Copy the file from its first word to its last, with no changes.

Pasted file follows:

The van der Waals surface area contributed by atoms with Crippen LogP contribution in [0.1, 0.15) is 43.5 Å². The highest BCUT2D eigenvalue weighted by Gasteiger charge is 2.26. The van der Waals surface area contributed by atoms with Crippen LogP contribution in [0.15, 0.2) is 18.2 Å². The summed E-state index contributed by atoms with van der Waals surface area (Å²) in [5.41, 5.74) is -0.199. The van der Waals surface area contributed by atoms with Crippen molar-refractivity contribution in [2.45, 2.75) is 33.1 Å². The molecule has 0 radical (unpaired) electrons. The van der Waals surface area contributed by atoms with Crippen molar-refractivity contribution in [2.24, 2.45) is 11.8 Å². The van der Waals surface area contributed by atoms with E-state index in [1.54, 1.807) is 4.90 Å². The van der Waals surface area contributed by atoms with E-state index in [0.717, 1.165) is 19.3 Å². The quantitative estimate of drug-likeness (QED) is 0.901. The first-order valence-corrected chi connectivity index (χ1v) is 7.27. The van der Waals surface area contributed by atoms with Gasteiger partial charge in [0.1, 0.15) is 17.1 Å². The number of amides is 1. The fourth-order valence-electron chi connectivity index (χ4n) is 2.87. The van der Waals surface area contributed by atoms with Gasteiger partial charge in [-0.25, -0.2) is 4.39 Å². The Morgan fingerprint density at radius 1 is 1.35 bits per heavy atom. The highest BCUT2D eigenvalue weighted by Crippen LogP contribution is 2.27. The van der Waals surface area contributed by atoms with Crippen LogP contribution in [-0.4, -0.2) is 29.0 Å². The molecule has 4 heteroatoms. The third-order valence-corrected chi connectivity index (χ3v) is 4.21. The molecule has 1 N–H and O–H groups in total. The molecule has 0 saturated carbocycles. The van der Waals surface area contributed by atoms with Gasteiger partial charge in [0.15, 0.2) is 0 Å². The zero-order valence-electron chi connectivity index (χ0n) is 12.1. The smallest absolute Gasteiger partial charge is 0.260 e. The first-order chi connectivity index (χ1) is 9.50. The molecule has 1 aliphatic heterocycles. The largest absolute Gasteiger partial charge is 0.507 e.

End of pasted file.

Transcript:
The van der Waals surface area contributed by atoms with Crippen LogP contribution in [0.1, 0.15) is 43.5 Å². The highest BCUT2D eigenvalue weighted by Gasteiger charge is 2.26. The van der Waals surface area contributed by atoms with Crippen LogP contribution in [0.15, 0.2) is 18.2 Å². The summed E-state index contributed by atoms with van der Waals surface area (Å²) in [5.41, 5.74) is -0.199. The van der Waals surface area contributed by atoms with Crippen molar-refractivity contribution in [2.45, 2.75) is 33.1 Å². The molecule has 0 radical (unpaired) electrons. The van der Waals surface area contributed by atoms with Crippen molar-refractivity contribution in [2.24, 2.45) is 11.8 Å². The van der Waals surface area contributed by atoms with E-state index in [1.54, 1.807) is 4.90 Å². The van der Waals surface area contributed by atoms with E-state index in [0.717, 1.165) is 19.3 Å². The quantitative estimate of drug-likeness (QED) is 0.901. The first-order valence-corrected chi connectivity index (χ1v) is 7.27. The van der Waals surface area contributed by atoms with Gasteiger partial charge in [0.1, 0.15) is 17.1 Å². The number of amides is 1. The fourth-order valence-electron chi connectivity index (χ4n) is 2.87. The van der Waals surface area contributed by atoms with Gasteiger partial charge in [-0.25, -0.2) is 4.39 Å². The Morgan fingerprint density at radius 1 is 1.35 bits per heavy atom. The highest BCUT2D eigenvalue weighted by Crippen LogP contribution is 2.27. The van der Waals surface area contributed by atoms with Crippen LogP contribution in [-0.4, -0.2) is 29.0 Å². The molecule has 4 heteroatoms. The third-order valence-corrected chi connectivity index (χ3v) is 4.21. The molecule has 1 N–H and O–H groups in total. The molecule has 0 saturated carbocycles. The van der Waals surface area contributed by atoms with Gasteiger partial charge in [0.15, 0.2) is 0 Å². The zero-order valence-electron chi connectivity index (χ0n) is 12.1. The smallest absolute Gasteiger partial charge is 0.260 e. The first-order chi connectivity index (χ1) is 9.50. The molecule has 1 aliphatic heterocycles. The largest absolute Gasteiger partial charge is 0.507 e.